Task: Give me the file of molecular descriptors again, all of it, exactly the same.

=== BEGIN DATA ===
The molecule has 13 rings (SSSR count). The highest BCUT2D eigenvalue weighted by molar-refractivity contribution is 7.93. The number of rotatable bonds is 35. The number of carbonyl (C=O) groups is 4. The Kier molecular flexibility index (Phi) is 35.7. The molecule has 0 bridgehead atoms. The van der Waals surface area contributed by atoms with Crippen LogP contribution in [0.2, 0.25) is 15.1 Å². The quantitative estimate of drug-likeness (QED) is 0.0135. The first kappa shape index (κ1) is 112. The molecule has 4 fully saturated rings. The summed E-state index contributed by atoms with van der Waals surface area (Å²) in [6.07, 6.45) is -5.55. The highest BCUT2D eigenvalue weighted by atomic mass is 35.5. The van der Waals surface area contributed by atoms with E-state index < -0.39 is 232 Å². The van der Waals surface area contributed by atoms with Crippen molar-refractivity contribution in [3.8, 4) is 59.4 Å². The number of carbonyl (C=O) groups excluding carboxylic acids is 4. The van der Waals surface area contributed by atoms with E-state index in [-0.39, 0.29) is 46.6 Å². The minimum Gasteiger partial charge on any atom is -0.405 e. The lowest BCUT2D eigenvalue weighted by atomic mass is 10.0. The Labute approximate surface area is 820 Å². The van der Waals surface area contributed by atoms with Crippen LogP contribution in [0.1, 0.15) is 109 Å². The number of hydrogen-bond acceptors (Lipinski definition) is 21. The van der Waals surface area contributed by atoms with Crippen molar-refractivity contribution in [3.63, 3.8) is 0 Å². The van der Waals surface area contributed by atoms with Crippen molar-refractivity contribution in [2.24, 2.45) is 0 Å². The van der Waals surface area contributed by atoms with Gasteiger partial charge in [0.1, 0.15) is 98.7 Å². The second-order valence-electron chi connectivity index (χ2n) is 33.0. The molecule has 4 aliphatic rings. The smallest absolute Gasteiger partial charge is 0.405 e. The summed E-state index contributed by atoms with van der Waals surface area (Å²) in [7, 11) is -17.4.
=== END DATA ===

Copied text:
The molecule has 13 rings (SSSR count). The highest BCUT2D eigenvalue weighted by molar-refractivity contribution is 7.93. The number of rotatable bonds is 35. The number of carbonyl (C=O) groups is 4. The Kier molecular flexibility index (Phi) is 35.7. The molecule has 0 bridgehead atoms. The van der Waals surface area contributed by atoms with Crippen LogP contribution in [0.2, 0.25) is 15.1 Å². The quantitative estimate of drug-likeness (QED) is 0.0135. The first kappa shape index (κ1) is 112. The molecule has 4 fully saturated rings. The summed E-state index contributed by atoms with van der Waals surface area (Å²) in [6.07, 6.45) is -5.55. The highest BCUT2D eigenvalue weighted by atomic mass is 35.5. The van der Waals surface area contributed by atoms with E-state index < -0.39 is 232 Å². The van der Waals surface area contributed by atoms with Crippen molar-refractivity contribution in [3.8, 4) is 59.4 Å². The number of carbonyl (C=O) groups excluding carboxylic acids is 4. The van der Waals surface area contributed by atoms with E-state index in [-0.39, 0.29) is 46.6 Å². The minimum Gasteiger partial charge on any atom is -0.405 e. The lowest BCUT2D eigenvalue weighted by atomic mass is 10.0. The Labute approximate surface area is 820 Å². The van der Waals surface area contributed by atoms with Crippen LogP contribution in [0.1, 0.15) is 109 Å². The number of hydrogen-bond acceptors (Lipinski definition) is 21. The van der Waals surface area contributed by atoms with Crippen molar-refractivity contribution in [3.63, 3.8) is 0 Å². The van der Waals surface area contributed by atoms with Crippen molar-refractivity contribution in [2.24, 2.45) is 0 Å². The van der Waals surface area contributed by atoms with Gasteiger partial charge in [0.1, 0.15) is 98.7 Å². The second-order valence-electron chi connectivity index (χ2n) is 33.0. The molecule has 4 aliphatic rings. The smallest absolute Gasteiger partial charge is 0.405 e. The summed E-state index contributed by atoms with van der Waals surface area (Å²) in [7, 11) is -17.4.